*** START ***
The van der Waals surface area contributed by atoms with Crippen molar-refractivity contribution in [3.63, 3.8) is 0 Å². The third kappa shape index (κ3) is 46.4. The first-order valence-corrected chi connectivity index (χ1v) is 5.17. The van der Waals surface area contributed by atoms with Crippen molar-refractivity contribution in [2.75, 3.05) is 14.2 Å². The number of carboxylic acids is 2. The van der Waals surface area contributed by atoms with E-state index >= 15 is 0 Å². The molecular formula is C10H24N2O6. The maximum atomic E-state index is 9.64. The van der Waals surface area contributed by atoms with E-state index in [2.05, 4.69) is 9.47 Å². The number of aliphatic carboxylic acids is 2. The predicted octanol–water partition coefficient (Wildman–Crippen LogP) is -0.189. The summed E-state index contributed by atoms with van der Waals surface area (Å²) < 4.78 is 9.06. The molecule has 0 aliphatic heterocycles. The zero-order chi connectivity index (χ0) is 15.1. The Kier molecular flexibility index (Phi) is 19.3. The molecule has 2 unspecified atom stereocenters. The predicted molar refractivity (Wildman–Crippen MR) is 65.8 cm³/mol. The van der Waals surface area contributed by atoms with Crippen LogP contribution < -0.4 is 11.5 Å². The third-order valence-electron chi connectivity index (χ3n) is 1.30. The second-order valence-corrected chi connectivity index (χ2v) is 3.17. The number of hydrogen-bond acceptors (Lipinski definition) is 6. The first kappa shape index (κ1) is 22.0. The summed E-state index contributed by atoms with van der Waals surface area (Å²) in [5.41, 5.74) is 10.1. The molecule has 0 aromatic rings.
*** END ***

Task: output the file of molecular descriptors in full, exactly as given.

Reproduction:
The van der Waals surface area contributed by atoms with Crippen molar-refractivity contribution in [3.63, 3.8) is 0 Å². The third kappa shape index (κ3) is 46.4. The first-order valence-corrected chi connectivity index (χ1v) is 5.17. The van der Waals surface area contributed by atoms with Crippen molar-refractivity contribution in [2.75, 3.05) is 14.2 Å². The number of carboxylic acids is 2. The van der Waals surface area contributed by atoms with E-state index >= 15 is 0 Å². The molecular formula is C10H24N2O6. The maximum atomic E-state index is 9.64. The van der Waals surface area contributed by atoms with E-state index in [2.05, 4.69) is 9.47 Å². The number of aliphatic carboxylic acids is 2. The predicted octanol–water partition coefficient (Wildman–Crippen LogP) is -0.189. The summed E-state index contributed by atoms with van der Waals surface area (Å²) < 4.78 is 9.06. The molecule has 0 aliphatic heterocycles. The zero-order chi connectivity index (χ0) is 15.1. The Kier molecular flexibility index (Phi) is 19.3. The molecule has 2 unspecified atom stereocenters. The predicted molar refractivity (Wildman–Crippen MR) is 65.8 cm³/mol. The van der Waals surface area contributed by atoms with Crippen LogP contribution < -0.4 is 11.5 Å². The third-order valence-electron chi connectivity index (χ3n) is 1.30. The second-order valence-corrected chi connectivity index (χ2v) is 3.17. The number of hydrogen-bond acceptors (Lipinski definition) is 6. The first kappa shape index (κ1) is 22.0. The summed E-state index contributed by atoms with van der Waals surface area (Å²) in [5.41, 5.74) is 10.1. The molecule has 0 aromatic rings.